S’pore struggles with fundamental problem of addiction to cheap labour: WP’s He Ting Ru

She criticised the argument that safer transportation means higher costs, calling it flawed.

Jane Zhang | May 11, 2021, 11:03 PM

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The issue of safer transportation for migrant workers has been intensely discussed in the past couple of weeks, in the wake of three accidents involving lorries that resulted in the death of two workers and the hospitalisation of dozens more.

In Parliament on Tuesday (May 11), Workers' Party Member of Parliament (MP) He Ting Ru called for Singapore to seriously consider requiring that all migrant workers are transported in buses or mini-buses, rather than lorries, and to follow higher safety standard practised by other countries.

Argument of increased costs is flawed: He Ting Ru

In her speech on the proposed amendments to the Road Traffic Act on Tuesday (May 11), He Ting Ru pointed out one area of safety that is not featured in the Bill is the safety of migrant workers.

She pointed out that the issue affects a large number of Singapore's population, given that there are approximately 300,000 of such workers who thus "face dangerous commutes on a daily basis".

He Ting Ru said that while she is glad that NTUC is looking into the matter, she noted that the rationale provided whenever calls for transporting migrant workers in a safer manner occur is increased cost.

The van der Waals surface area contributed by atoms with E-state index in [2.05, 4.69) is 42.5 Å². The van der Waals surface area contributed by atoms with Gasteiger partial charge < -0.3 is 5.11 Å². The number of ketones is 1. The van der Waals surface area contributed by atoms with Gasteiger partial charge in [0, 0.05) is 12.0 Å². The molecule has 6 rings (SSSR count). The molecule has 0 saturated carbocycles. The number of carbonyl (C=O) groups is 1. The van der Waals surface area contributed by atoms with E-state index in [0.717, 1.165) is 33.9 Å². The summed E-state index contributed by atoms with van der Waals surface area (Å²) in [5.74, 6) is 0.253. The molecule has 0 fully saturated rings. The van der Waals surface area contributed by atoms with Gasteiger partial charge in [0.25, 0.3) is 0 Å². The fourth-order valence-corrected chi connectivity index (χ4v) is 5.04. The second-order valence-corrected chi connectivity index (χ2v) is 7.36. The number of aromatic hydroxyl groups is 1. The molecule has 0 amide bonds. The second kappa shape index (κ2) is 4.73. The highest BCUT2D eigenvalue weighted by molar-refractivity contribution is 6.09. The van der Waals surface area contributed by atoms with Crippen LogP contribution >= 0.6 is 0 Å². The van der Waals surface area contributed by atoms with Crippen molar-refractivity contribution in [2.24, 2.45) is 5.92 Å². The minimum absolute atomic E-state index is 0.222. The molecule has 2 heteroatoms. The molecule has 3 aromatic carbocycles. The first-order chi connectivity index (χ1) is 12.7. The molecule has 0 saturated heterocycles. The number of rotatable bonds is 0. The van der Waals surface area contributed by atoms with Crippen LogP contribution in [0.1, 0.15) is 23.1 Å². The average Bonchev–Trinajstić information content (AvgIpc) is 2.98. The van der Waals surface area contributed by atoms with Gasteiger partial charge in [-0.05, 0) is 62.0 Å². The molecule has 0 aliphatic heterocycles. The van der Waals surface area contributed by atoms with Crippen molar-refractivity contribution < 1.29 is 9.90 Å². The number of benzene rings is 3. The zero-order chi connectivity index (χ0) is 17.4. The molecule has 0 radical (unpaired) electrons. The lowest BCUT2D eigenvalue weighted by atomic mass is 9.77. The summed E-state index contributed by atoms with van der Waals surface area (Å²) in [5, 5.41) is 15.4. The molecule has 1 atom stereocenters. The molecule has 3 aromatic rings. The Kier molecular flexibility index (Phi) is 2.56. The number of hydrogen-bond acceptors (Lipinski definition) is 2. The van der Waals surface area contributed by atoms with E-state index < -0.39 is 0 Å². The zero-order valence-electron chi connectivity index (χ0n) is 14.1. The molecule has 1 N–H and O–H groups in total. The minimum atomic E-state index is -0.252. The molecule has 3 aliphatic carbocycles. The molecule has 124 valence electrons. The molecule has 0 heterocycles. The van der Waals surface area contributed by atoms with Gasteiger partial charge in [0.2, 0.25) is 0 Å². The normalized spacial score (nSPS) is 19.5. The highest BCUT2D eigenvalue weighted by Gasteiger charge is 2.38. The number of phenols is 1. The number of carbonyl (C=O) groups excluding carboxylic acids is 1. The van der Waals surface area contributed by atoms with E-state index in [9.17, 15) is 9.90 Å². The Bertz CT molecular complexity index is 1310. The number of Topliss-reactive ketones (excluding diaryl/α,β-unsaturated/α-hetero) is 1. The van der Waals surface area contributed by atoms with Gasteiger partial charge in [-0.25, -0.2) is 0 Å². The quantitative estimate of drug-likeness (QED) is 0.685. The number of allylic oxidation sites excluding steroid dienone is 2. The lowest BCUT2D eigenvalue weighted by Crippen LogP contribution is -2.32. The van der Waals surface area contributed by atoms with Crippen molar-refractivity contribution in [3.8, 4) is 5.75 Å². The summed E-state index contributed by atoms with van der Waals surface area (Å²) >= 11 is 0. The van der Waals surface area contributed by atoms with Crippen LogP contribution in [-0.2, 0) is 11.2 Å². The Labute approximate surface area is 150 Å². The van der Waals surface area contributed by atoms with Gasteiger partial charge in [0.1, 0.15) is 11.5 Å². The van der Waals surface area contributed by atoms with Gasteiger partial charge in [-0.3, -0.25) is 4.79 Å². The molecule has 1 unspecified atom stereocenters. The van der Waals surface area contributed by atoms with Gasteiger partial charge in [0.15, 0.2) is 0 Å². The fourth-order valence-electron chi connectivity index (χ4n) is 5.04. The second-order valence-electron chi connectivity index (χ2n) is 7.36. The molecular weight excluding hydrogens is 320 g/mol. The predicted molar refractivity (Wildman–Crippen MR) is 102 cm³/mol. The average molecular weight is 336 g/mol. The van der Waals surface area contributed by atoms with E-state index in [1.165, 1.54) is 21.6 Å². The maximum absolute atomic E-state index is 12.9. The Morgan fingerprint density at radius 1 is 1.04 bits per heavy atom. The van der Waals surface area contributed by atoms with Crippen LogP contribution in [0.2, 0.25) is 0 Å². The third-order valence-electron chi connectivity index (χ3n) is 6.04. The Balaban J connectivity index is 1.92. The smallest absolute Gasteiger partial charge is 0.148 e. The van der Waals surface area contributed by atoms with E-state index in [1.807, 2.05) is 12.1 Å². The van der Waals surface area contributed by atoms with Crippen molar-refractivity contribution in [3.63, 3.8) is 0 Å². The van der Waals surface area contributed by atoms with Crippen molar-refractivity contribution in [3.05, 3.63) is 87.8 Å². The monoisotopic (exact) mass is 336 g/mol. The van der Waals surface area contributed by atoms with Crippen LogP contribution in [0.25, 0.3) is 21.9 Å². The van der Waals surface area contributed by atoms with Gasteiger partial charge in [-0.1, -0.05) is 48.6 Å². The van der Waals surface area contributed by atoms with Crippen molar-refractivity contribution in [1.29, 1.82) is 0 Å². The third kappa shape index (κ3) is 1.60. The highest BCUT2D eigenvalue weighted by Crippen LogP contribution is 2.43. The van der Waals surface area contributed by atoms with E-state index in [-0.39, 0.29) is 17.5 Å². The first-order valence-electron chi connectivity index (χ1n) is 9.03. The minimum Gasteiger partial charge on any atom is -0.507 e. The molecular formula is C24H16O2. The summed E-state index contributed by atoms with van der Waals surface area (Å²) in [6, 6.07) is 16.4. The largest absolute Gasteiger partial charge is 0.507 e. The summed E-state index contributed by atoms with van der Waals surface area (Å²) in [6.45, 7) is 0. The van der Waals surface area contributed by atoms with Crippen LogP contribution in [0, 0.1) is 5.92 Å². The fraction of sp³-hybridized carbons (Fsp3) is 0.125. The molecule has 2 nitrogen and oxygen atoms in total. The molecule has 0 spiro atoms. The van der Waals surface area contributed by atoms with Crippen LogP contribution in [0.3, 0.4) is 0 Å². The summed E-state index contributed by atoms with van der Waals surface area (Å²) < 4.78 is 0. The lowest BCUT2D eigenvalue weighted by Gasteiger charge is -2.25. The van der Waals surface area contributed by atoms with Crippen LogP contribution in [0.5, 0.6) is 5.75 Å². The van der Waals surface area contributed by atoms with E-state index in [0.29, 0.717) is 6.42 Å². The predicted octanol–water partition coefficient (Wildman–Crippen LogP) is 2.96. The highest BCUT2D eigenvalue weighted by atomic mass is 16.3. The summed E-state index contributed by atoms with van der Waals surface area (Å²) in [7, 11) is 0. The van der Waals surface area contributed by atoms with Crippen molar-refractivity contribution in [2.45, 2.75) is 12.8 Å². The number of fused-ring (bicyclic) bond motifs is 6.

She criticised that argument:

"Leaving aside what it says about us as a country where we can argue that 'increased costs' are a good enough reason to turn a blind eye to lower safety standards for 'lower tier workers', I believe this argument is flawed."

By doing so, it ignores the "more fundamental problem" in Singapore's labour system — the "addiction to cheap labour, often at the expense of productivity increases".

She stated, "It would naturally flow that any increased costs by more stringent transport safety standards would have less of an impact if we are not so reliant on employing a large force of cheap, low-skilled workers in our building sector."

However, little has been done to shift away from this model of importing cheap labour in industries such as construction and marine, toward a more productive and less labour-intensive model, she said.

"Is this not a good time for us to start looking into the entire way the construction industry is structured, to really find long-lasting, sustainable solutions that maximise productivity and minimise labour input?"

He Ting Ru also called the argument on cost "problematic", pointing to the overhaul of mandatory safety measures on school buses after a 2008 accident resulted in a 8-year-old boy's death.

S$35 million was put aside by the government to help owners of small buses implement the retrofitting of seat belts on all school buses.

Significant practical & operational issues in addition to cost considerations: SMS Amy Khor

On Monday (May 10), Senior Minister of State for Transport Amy Khor responded to questions by some MPs, including He Ting Ru, on the topic of transporting workers using lorries.